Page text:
The impact of white wine on your health

By Melissa Sammy, MDLinx
Published March 26, 2020

Key Takeaways

Red wine, a distinguished component of (arguably) the healthiest diet in the world—the Mediterranean diet—is often extolled for its numerous health benefits. These benefits are owed to red wine’s naturally occurring key ingredients: heart-healthy antioxidants, cholesterol-lowering polyphenol resveratrol, and anti-cancer polyphenol ellagic acid. But—what about white wine?

Although not as extensively studied as its red counterpart, white wine does have some positive health attributes. In fact, some researchers have shown that white wine has its own unique roster of health-boosting chemicals and antioxidants that sets it apart from red wine.

So, whether you’re allergic to red wine, not a big fan of the taste, are searching for something light and refreshing for the warm-weather months, or just outright prefer white wine, here are five health benefits of white wine that may inspire you to pour a glass:

Heart health and metabolism. Researchers have shown that drinking white wine may improve cardiovascular and metabolic function. In one study, researchers randomized 224 patients with well-controlled type 2 diabetes to drink either red wine, white wine, or mineral water with their dinners for 2 years to determine the effect of moderate wine intake. At the end of the trial, although red wine drinkers demonstrated the most improvements in lipid and glucose control, those who drank white also saw improvements. Plus, compared with those who drank mineral water, white wine drinkers saw no increases in blood pressure levels or decreases in liver function.

In another study, drinking aged white wine brought about greater heart-health benefits than drinking gin. In fact, white wine helped to repair endothelial cells lining blood vessels, thus offering cardioprotection. It also decreased the presence of inflammatory cells and pro-inflammatory biomarkers.

Lung health. This is one area of health where white wine may have an edge over red. While white and red wine can both bolster lung function, white wine seems to have a greater positive impact on it.

In one study by University of Buffalo researchers, 1,555 participants were assessed for lifetime alcohol consumption, lifestyle habits, body measurements, and lung function. According to findings, wine drinkers had the highest concentration of protective antioxidants in their blood. Additionally, following an analysis of all alcohol intake variables with lung function, both recent and lifetime intake of wine had the strongest associations with volume forcibly expelled in one second and forced vital capacity. Interestingly, this association was stronger for white wine.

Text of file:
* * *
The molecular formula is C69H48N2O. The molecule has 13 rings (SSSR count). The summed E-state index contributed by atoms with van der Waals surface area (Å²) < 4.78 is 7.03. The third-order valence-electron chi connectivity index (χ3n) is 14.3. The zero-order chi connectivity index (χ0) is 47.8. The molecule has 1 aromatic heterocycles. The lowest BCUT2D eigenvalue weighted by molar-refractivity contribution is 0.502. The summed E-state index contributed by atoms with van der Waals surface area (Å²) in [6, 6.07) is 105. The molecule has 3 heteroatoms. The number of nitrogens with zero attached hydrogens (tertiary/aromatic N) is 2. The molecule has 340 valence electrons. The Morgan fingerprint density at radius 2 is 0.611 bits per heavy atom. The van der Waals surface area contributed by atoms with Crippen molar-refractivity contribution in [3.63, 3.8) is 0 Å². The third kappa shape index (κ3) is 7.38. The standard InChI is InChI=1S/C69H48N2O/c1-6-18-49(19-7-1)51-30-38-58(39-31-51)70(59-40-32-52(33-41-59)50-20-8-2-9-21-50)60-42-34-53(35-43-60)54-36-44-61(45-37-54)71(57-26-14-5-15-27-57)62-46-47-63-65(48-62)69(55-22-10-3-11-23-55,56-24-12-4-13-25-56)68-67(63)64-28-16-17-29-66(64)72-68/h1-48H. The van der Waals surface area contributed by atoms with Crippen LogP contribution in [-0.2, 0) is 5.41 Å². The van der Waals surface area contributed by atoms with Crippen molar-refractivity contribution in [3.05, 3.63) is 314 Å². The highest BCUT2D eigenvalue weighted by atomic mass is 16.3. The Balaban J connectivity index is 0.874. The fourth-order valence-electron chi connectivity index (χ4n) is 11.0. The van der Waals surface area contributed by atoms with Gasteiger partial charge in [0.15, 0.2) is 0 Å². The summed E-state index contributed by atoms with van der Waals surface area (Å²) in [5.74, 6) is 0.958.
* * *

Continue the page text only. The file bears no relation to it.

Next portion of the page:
“Red wine in moderation has been shown to be beneficial for the heart, but in this case the relationship was stronger for white wine. We also have shown that both dietary levels and blood serum levels of antioxidants are linked to lung health and function. We think that the antioxidants in wine account for our current findings,” said study author Holger Schünemann, MD, PhD.

Renal health. One unique compound in particular—caffeic acid—may be responsible for white wine’s health benefits, according to researchers. For instance, in a study published in PLOS ONE, Italian researchers isolated and investigated caffeic acid for its purported antioxidant activities. Specifically, they assessed the protective effect of low-dose caffeic acid on oxidative stress-induced endothelial injury. Overall, low-dose caffeic acid—similar to the amount observed following moderate white wine consumption—may offer endothelial protection and reduce the risk of cardiovascular and kidney disease.

Cognitive health. Some researchers have shown that the unique antioxidants specific to white wine may offer protection against cognitive decline. For instance, in a study published in the Journal of Nutritional Biochemistry, researchers extracted polyphenols from white wine and fed them to mice for 2 months to determine the impact of a white wine-enriched diet on the brain for Alzheimer disease-like pathology. At the end of the trial, these mice had lower risk of developing cognitive problems leading to Alzheimer disease.

Glycemic health. Like red wine, white wine may help improve cholesterol levels. In one study involving 146 participants with mild to moderate risk of cardiovascular disease who were followed for a year, those who exercised at least two times per week and drank wine―white or red―saw significant improvements in their LDL cholesterol levels.

As always, remember that moderation is key and to drink responsibly. Cheers!

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